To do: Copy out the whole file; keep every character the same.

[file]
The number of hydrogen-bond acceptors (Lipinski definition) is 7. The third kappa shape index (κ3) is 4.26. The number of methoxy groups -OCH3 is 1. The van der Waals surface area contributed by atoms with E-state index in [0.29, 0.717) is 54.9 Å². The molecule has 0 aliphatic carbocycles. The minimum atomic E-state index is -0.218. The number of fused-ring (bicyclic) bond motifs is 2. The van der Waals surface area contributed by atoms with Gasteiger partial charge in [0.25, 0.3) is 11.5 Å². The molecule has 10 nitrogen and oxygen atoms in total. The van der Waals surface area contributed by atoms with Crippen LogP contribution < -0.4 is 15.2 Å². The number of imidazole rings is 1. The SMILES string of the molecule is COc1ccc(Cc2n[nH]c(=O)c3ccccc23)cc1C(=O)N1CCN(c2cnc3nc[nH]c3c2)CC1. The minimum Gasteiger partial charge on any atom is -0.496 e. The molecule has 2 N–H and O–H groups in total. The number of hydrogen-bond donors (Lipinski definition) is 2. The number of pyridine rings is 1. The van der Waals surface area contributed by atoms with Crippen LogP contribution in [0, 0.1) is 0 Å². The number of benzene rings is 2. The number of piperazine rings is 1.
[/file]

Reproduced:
The number of hydrogen-bond acceptors (Lipinski definition) is 7. The third kappa shape index (κ3) is 4.26. The number of methoxy groups -OCH3 is 1. The van der Waals surface area contributed by atoms with E-state index in [0.29, 0.717) is 54.9 Å². The molecule has 0 aliphatic carbocycles. The minimum atomic E-state index is -0.218. The number of fused-ring (bicyclic) bond motifs is 2. The van der Waals surface area contributed by atoms with Gasteiger partial charge in [0.25, 0.3) is 11.5 Å². The molecule has 10 nitrogen and oxygen atoms in total. The van der Waals surface area contributed by atoms with Crippen LogP contribution < -0.4 is 15.2 Å². The number of imidazole rings is 1. The SMILES string of the molecule is COc1ccc(Cc2n[nH]c(=O)c3ccccc23)cc1C(=O)N1CCN(c2cnc3nc[nH]c3c2)CC1. The minimum Gasteiger partial charge on any atom is -0.496 e. The molecule has 2 N–H and O–H groups in total. The number of hydrogen-bond donors (Lipinski definition) is 2. The number of pyridine rings is 1. The van der Waals surface area contributed by atoms with Crippen LogP contribution in [0, 0.1) is 0 Å². The number of benzene rings is 2. The number of piperazine rings is 1.